Thanks for the heads up on the bug, Aeolus! About to start the game, and while it sounds like you have to do quite a specific sequence of events to trigger it, it's better to be safe than sorry.

Single-Player RPGs / Re: Tales of PlayStation(s) revealed
« on: December 02, 2011, 06:54:18 PM »
Oh don't get me wrong, I'm certainly not arguing that it's over-hyped. I roll my eyes every time I see somebody throwing the "beta" argument around, being that the 360 version is still a complete, polished, wholly enjoyable game. Still, I do think it's more than a little unreasonable to compare it to really bad examples like SotN and ToS, where some half-assed extra content was hastily pasted in to cover up a sloppy port job. Vesperia is very competently ported, and if I didn't know better I would have thought it was developed for the PS3. And the extras... Well, maybe not all of them are essential. But there are lots of them, all are welcome, and a number of them (full voices, fully playable Flynn complete with new skits and story material, a number of the battle tweaks) are fairly substantial additions that do enhance the game a fair bit. Resident Evil 4 is perhaps a better example, though even then I'd argue that the technical differences between the two Vesperias are far less significant than between the two Resis.

Also, I wasn't a fan of Patty either. :'D But characters like that rarely appeal to me anyway. Besides, a big draw of the series is its battle system, and I don't think an extra playable character with a complete and unique skill set is anything to sneer at, irrespective of whether or not she's the most likeable member of the cast.

Single-Player RPGs / Re: Xenoblade
« on: December 02, 2011, 06:28:42 PM »
I remember the dual audio pushed it from a single layer DVD to a dual layer, and quite a few people were complaining about disc read errors as a result. A reason to scrap it, perhaps? On that note, I still can't believe that Xenosaga Episode 1, a game with hardly forty hours of content, is about double the size of Xenoblade, perhaps the biggest JRPG in history. The benefits of modern technology, I guess? And of using engine-driven cutscenes, as opposed to giant, space-gobbling movie files.

In any case, I'm really happy, if somewhat surprised, to see Xenoblade finally making its way to the US! It's easily one of my favourite games of recent years, and I hope those who haven't already played it enjoy it as much as I did.

Single-Player RPGs / Re: Tales of PlayStation(s) revealed
« on: December 02, 2011, 06:03:54 PM »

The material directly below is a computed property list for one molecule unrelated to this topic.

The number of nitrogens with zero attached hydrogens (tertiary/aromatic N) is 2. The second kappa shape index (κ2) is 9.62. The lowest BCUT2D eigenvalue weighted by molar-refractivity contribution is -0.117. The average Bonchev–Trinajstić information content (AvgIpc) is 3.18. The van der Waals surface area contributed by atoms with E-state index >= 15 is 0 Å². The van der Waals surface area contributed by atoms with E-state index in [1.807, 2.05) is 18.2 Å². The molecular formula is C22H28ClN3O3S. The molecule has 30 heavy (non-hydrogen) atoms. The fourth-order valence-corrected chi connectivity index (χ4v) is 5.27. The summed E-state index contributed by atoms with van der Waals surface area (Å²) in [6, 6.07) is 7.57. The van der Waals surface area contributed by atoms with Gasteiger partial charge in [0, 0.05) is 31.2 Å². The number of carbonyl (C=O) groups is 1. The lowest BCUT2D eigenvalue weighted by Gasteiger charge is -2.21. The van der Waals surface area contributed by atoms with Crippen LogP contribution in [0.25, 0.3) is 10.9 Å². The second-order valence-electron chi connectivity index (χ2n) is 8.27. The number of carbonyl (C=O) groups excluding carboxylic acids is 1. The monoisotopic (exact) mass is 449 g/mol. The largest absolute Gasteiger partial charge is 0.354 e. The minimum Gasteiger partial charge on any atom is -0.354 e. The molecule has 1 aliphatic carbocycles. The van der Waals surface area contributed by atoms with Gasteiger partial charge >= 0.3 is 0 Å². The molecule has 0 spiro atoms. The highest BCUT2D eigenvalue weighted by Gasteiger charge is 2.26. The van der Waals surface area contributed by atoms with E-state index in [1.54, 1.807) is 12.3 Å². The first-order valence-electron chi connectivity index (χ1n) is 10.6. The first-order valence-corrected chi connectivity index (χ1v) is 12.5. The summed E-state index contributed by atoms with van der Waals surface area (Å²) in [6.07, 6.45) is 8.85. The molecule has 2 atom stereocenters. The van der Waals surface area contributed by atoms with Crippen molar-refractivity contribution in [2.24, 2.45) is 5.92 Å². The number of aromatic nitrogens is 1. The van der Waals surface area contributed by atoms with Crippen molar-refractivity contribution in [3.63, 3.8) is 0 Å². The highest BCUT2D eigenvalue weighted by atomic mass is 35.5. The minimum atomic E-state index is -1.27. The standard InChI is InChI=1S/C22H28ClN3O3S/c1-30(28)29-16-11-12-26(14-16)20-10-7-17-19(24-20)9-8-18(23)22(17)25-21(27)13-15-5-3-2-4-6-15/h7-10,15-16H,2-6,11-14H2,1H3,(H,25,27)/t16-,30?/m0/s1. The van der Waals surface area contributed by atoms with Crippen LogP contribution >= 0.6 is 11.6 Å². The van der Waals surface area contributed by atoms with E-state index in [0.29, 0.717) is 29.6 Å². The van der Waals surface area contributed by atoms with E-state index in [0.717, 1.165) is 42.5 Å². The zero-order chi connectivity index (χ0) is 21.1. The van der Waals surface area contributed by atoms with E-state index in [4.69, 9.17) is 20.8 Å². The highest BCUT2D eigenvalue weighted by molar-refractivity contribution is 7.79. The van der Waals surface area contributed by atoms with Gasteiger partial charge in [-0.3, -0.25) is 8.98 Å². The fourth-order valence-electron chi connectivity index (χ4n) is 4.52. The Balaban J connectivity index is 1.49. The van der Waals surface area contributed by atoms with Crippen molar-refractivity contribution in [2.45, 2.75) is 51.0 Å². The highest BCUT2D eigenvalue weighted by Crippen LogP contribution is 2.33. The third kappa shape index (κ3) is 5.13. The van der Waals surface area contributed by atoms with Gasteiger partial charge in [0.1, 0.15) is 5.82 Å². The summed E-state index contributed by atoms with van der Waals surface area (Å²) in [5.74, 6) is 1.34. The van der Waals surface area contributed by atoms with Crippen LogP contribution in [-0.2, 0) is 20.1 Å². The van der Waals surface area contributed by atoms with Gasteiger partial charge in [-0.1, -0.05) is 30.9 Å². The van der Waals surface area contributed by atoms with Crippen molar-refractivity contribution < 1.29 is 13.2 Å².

I'm quite surprised to see people being so dismissive of Vesperia PS3. I actually thought it was a pretty big enhancement, myself. Two extra fully playable characters, full voices for the entire script, extra costumes, extra skills, extra scenes, extra skits, extra music, extra bosses, extra areas... Short of actually revamping significant chunks of the game, I don't really see what other bonuses they could have added.

Of course it's kind of overdramatic to suggest that the 360 version is crippled and worthless thanks to the additions that the PS3 has, but they're not exactly insignificant either, and I think it's a real stretch to compare Vesperia PS3 to SotN Saturn or ToS PS2. SotN's extra areas were practically unfinished, and ToS was such a technical mess compared to its Gamecube counterpart that whatever small additions it brought to the table did little to change the fact that it was pretty objectively the inferior version of the game. Vesperia, on the other hand, adds some fairly substantial extra content at the cost of very little noticeable technical performance. Enough to justify calling the 360 version a beta? Not really. But certainly enough that, were both games available and comprehensible to someone who owned both consoles, I'd see little reason to recommend the 360 one.

Anyway, I'm kind of relieved now that I didn't buy Xillia last month after all. Though it's sort of sad that it's getting to the point with some companies where you stand to lose rather than gain by being an early adopter of a game. Especially in the age of DLC and patches, when there's rarely a need to do a full re-release. Fingers crossed that they opt for DLC for the sake of those who bought it on release.

Single-Player RPGs / Re: Ninokuni (Ghibli + Level 5 RPG) going PS3
« on: November 26, 2011, 11:17:08 AM »
some of it was too dull for too long ... watching her train ride

Wah, really? I agree Spirited Away had a little too much fat around the edges, and it's not my favourite Ghibli movie, but that was absolutely my favourite scene in the movie, and one of my favourites in cinema in general. Different strokes for different folks, I suppose!